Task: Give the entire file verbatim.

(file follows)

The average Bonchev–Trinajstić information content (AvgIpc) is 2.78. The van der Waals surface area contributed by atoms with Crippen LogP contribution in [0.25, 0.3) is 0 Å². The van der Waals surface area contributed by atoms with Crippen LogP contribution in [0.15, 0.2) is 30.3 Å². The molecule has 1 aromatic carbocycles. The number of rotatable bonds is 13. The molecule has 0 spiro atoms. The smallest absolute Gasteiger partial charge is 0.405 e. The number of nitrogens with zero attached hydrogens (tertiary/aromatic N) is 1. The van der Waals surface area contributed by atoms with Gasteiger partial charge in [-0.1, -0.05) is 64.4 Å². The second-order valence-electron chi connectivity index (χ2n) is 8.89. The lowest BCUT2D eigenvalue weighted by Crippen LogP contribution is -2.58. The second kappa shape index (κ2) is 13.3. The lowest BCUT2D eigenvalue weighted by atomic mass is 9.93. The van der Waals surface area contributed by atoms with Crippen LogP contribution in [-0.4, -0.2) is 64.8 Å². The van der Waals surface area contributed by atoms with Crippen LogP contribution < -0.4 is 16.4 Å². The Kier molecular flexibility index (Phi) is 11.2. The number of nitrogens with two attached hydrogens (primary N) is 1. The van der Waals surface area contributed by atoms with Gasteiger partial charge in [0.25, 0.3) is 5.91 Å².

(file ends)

The average Bonchev–Trinajstić information content (AvgIpc) is 2.78. The van der Waals surface area contributed by atoms with Crippen LogP contribution in [0.25, 0.3) is 0 Å². The van der Waals surface area contributed by atoms with Crippen LogP contribution in [0.15, 0.2) is 30.3 Å². The molecule has 1 aromatic carbocycles. The number of rotatable bonds is 13. The molecule has 0 spiro atoms. The smallest absolute Gasteiger partial charge is 0.405 e. The number of nitrogens with zero attached hydrogens (tertiary/aromatic N) is 1. The van der Waals surface area contributed by atoms with Gasteiger partial charge in [-0.1, -0.05) is 64.4 Å². The second-order valence-electron chi connectivity index (χ2n) is 8.89. The lowest BCUT2D eigenvalue weighted by Crippen LogP contribution is -2.58. The second kappa shape index (κ2) is 13.3. The lowest BCUT2D eigenvalue weighted by atomic mass is 9.93. The van der Waals surface area contributed by atoms with Crippen LogP contribution in [-0.4, -0.2) is 64.8 Å². The van der Waals surface area contributed by atoms with Crippen LogP contribution < -0.4 is 16.4 Å². The Kier molecular flexibility index (Phi) is 11.2. The number of nitrogens with two attached hydrogens (primary N) is 1. The van der Waals surface area contributed by atoms with Gasteiger partial charge in [0.25, 0.3) is 5.91 Å².